Sugar in Dog Treats

Some readers are concerned about treats containing sugar.


We received a number of letters regarding our review of frozen dog treats, “Chilled Out,” published in the August 2002 issue. Most of the letter writers were concerned about the dietary sugar content of both the commercial treats we reviewed and in the whole-food, homemade alternatives we offered.


“You referenced making treats at home, flavoring the treats with cantaloupe, strawberries, etc. I thought sugar was bad for dogs and these fruits have sugar in them . . .”

“I was a bit puzzled to see vanilla yogurt recommended as a possible ingredient for a ‘pupsicle.’ Every vanilla yogurt label I’ve read has some kind of sugar in it. I don’t know about other folks, but I don’t like to give my dog any kind of sugar product if it can be avoided. It seems to me that sugar would be an ingredient to avoid if we are to give our canine friends the most healthy of treats and the best chance at a healthier life.”

First, there is no evidence that, in a healthy dog, low amounts of dietary sugar is hazardous to a dog’s health. (When we say “low amounts,” we mean low in relation to a dog’s normal diet. We’re discussing occasional treats, not a significant part of a dog’s daily diet.)

Of course, dogs who suffer health disorders that cause them to process sugar abnormally (such as diabetes mellitus or hyper-lipidemia) are well advised to avoid any foods or treats that contain sugar.

Dogs generally like sugar, which occurs naturally in certain foods, including fruit, milk, and vegetables. When dealing with anything that dogs eat, our bias is toward natural, whole foods, rather than artificial or highly processed ingredients. We’d rather see a dog eat a strawberry, for example, than a treat with an artificial strawberry-flavored, artificially sweetened treat. This may be an unscientific, instinctive response, but dogs (and people) have been eating real foods a lot longer than they have been eating artificial foods; we trust real foods more.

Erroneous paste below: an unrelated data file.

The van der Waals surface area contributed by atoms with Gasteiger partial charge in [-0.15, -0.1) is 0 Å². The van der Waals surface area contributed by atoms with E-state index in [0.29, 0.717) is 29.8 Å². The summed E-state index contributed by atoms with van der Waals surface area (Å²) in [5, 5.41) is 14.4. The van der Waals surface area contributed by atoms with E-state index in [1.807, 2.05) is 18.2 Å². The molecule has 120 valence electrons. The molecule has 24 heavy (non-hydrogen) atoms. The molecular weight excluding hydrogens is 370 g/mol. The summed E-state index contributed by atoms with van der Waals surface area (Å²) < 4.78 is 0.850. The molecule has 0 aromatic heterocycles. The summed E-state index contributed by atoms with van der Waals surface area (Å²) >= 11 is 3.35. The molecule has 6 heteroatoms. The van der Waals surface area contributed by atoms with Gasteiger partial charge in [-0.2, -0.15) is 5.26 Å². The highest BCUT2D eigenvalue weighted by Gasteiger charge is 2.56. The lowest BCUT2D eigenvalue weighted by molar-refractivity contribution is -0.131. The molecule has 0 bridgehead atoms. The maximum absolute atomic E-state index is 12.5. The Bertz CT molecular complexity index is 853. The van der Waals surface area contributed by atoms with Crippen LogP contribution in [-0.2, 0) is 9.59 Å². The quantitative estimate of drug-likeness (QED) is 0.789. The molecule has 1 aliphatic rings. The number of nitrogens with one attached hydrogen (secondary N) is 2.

Speaking of real foods, one reader caught us making a throwaway reference to Häagen Dazs, her own favorite ice cream, and one she frequently feeds to her own dogs!


“Häagen Dazs contains nothing artificial – in fact, its vanilla flavor contains only five natural ingredients: milk, cream, eggs, sugar, and REAL vanilla (not vanillin). No fillers, preservatives, no nothing. Few people feed their dogs ice cream on a daily basis, but even dogs who don’t receive dairy products often seem to have little trouble with a Häagen Dazs ‘baby cone’ (i.e., a small serving – not a pint!)”


Okay, okay. Here are our parting words of wisdom about sweet treats for dogs:

When feeding anything new, start with a tiny amount and monitor your dog. If he suffers digestive upset or any other reaction, consider not feeding that food again.

Each dog will do best within a certain range of daily caloric intake. Nutritionally incomplete treats should not displace foods that are of greater benefit to the dog, nor should they routinely cause the dog to exceed his ideal caloric intake.